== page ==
The Return of the Chain Stores
Real estate investors apprehensive about prospective tenants’ timelines
Written by Emily Nonko
May 5, 2022
In the summer of 2020, just a few months after the COVID-19 lockdown, the New York Times ran a piece with the grim headline: Retail Chains Abandon Manhattan. The Victoria’s Secret flagship closed and was welching on its $937,000 monthly rent, while a closed Gap Store near Rockefeller Center had suspended paying its $264,000 monthly rent. Popular chains like Shake Shack and Chipotle both had Stated New York stores were performing worse than other locations; Le Pain Quotidien permanently shut down operations at several of its 27 stores in the city.
The pandemic was a tough hit to a retail sector already going through significant changes due to e-commerce. In New York’s commercial real estate recovery, chain stores won’t necessarily disappear – but the landscape is definitely shifting. “While there is a role for chain stores in the ecosystem that is retail today and tomorrow, it’s just a changed role,” Richard Hodos, Vice Chairman with CBRE’s New York Tri-State Region Retail Services Team, told EQ.
To get a sense of where NYC chains are today, history helps. Center for an Urban Future has released its State of the Chains report for the last 14 years. “At the time there was a lot of discussion about the plight of mom and pops, and there wasn’t a lot of good data surrounding the discussion,” explained CUF’s Executive Director Jonathan Bowles. “We thought, let’s not just compile the number of chain stores in the city, but let’s keep doing it so we can track the trends and see if any areas of the city start to seem oversaturated.”
Chains proliferated throughout the city until roughly five years ago, when CUF tracked that the number of merchandise retailers was starting to decline. (Food and beverage chains, however, remained steady.) “I can only assume it corresponded with the growing competition with e-commerce,” Bowles said.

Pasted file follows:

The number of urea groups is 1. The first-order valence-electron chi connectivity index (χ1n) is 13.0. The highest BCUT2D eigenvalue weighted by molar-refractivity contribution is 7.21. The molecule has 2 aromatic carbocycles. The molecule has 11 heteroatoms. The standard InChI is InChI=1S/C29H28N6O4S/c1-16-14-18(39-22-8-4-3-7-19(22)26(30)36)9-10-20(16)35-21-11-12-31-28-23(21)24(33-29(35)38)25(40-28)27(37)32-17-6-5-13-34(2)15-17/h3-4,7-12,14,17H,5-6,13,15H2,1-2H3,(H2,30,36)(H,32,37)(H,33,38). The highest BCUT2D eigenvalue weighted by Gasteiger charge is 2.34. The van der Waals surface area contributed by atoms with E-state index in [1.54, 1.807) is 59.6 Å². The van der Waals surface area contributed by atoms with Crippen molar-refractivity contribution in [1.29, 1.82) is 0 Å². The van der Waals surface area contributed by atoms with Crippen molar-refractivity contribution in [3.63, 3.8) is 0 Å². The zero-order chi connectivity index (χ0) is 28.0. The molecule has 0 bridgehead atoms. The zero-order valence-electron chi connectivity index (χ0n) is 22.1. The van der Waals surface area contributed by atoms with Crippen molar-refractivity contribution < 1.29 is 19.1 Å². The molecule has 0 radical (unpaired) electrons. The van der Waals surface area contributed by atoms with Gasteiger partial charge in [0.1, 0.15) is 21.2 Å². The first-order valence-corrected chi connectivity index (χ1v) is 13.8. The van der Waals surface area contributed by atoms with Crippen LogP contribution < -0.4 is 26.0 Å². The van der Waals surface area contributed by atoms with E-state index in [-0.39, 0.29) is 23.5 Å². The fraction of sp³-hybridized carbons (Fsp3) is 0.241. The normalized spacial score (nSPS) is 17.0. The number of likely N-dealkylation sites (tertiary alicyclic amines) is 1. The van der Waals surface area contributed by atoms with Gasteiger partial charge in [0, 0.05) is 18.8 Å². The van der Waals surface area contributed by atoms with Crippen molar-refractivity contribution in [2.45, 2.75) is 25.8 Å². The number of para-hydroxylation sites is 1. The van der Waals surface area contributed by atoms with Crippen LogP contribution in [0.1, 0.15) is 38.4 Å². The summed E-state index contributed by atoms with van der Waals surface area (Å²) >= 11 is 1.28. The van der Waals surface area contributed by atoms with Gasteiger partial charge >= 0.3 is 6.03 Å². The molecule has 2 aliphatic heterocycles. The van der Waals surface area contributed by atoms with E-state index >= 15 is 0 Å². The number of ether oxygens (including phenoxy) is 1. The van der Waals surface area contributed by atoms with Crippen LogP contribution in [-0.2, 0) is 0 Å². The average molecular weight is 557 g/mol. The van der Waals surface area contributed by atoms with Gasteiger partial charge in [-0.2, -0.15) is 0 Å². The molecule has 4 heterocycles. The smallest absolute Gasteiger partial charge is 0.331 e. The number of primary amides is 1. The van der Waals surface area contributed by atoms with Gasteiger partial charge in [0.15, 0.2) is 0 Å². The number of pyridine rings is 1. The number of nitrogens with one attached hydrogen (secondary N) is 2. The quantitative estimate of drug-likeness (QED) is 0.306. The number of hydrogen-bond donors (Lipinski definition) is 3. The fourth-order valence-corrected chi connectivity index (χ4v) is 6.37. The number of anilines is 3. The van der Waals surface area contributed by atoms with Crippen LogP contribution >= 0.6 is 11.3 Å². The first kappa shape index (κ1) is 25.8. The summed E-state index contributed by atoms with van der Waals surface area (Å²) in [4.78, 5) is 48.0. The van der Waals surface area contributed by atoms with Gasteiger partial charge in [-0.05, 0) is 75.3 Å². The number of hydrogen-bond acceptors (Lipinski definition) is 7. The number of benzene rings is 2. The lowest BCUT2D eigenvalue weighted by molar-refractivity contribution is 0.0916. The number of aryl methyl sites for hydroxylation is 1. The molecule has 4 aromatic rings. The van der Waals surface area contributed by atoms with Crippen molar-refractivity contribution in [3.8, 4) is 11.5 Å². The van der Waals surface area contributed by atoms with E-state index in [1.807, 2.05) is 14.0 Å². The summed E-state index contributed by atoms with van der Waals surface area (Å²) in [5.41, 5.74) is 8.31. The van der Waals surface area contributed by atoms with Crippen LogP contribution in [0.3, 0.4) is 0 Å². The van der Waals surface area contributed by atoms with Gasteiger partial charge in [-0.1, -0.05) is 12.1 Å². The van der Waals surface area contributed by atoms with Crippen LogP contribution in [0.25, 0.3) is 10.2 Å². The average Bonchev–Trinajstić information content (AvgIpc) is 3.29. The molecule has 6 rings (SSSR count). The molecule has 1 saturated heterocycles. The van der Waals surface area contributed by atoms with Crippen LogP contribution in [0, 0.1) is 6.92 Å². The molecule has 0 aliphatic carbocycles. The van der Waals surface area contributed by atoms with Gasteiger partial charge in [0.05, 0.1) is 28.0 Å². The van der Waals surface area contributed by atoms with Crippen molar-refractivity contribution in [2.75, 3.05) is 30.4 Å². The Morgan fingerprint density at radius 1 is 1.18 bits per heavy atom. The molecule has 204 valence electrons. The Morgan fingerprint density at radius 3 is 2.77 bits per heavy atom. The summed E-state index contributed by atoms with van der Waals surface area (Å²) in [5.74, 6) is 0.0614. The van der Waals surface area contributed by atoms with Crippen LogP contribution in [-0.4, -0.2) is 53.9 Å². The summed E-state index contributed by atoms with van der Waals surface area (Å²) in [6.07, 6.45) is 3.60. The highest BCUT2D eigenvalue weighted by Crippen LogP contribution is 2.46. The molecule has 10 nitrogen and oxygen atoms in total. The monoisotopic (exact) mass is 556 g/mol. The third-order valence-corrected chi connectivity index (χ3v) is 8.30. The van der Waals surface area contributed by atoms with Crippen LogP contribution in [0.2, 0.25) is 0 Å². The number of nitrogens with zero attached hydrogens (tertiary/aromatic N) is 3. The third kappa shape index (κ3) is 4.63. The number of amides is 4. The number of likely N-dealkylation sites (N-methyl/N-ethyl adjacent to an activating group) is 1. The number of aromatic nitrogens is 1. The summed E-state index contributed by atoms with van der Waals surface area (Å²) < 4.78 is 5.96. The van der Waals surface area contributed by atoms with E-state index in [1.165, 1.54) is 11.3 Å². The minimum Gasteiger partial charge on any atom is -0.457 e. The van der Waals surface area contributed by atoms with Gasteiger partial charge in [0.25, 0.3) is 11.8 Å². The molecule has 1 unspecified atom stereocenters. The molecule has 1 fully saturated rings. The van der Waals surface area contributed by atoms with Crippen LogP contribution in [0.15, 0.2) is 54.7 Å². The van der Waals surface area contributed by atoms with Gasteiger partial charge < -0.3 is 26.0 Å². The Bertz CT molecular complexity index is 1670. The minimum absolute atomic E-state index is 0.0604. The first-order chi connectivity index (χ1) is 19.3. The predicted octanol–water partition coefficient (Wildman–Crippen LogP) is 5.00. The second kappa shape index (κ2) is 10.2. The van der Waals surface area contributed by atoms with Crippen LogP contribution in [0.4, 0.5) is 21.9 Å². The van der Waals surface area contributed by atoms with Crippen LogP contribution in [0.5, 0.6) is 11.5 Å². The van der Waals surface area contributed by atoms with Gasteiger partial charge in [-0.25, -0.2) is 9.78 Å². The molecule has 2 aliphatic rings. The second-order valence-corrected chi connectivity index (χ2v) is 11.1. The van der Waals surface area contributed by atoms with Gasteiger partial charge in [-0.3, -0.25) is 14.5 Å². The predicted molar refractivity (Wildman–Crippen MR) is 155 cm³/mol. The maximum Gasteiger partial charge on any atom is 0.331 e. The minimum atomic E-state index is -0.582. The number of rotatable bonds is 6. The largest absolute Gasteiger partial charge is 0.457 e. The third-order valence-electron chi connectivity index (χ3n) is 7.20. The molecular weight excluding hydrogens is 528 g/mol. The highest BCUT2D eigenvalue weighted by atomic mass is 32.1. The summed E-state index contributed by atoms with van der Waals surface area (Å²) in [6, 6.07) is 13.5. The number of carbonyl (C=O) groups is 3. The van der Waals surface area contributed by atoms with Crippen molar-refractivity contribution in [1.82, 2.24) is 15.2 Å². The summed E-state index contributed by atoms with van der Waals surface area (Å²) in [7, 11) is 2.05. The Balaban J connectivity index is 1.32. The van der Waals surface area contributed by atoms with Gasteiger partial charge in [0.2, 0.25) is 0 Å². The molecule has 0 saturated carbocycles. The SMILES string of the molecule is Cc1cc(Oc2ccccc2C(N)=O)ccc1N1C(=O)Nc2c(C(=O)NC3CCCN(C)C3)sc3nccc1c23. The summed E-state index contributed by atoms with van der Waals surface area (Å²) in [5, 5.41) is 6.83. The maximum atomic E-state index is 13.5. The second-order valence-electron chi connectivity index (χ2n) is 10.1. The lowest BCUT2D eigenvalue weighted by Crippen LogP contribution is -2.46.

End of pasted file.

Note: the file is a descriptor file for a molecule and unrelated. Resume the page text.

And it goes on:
More recently, the 2021 report found that chain retailers began a slow return last year, adding 186 stores across the five boroughs. After 12.8 percent of chain retailer locations closed in 2020, the city saw a 2.7 percent increase in 2021, breaking a three-year streak of net losses in chain stores. But even with the reopening of 260 stores that had shuttered in 2020, the city is still well short of pre-pandemic levels. Bowles said the numbers presented “a mixed story” for the current state of chains.
On the ground, retail agents are recovering due to lower price points than the sky-high, triple-net rents that were common just a few years ago.
“We’ve seen, across the board, that smaller spaces for food use have been gobbled up pretty quickly,” said Scott Plasky, a retail specialist in Marcus & Millichap’s Manhattan office. “And we’re seeing either new chains come to New York, because the rents are at a point that they can do this, or we’re seeing people expand because the rents are at a certain level.”
The growth Plasky has seen doesn’t carry to all chains. “The challenge is really the chains who aren’t food use – the banks aren’t expanding, the drug stores aren’t expanding,” he noted. “It’s really food and beverage that’s driving the recovery.”
Hodos, with CBRE, said that some chains who made significant closures during the pandemic are plotting their return, often in smaller-sized stores. He also expects more experiential retail, which is also becoming common across the luxury sector. “These stores will be exciting, there will be showrooms, there will be a place to return merchandise to or pick up in store when you buy online,” he said. “There will be more stores open in the next three, four years, but they’re going to look different.”
Daniel Hilpert, Founder and Managing Director of Equicap, a NYC-based real estate finance firm, noted that food-related uses and luxury retailers opening new concept stores are leading the recovery. When it comes to financing, “we see significantly less rent arrears for commercial tenants, especially food related uses,” he said. “Banks are much less concerned about loss of commercial income and are underwriting retail to pre-pandemic metrics.”
The experts note that, due to COVID-19, chains are performing much better in residential neighborhoods and outer boroughs, given the increase in employees working from home. “You might be seeing chains that are trying to enter the boroughs to a level we didn’t see before,” Bowles said. Office-based neighborhoods like Midtown will be the last to recover.
Bowles said that this year’s State of the Chains report will better represent the impacts COVID-19 has had on the sector. “By December of 2022, we’ll have much more solid information about how everything shakes out from COVID,” he said. “In these heavily-based office areas, do [the chains] come back at full strength from before the pandemic, or if we only see 70 to 80 percent of office workers return, does that mean there won’t be as many stores before?” he asked. “I don’t know.”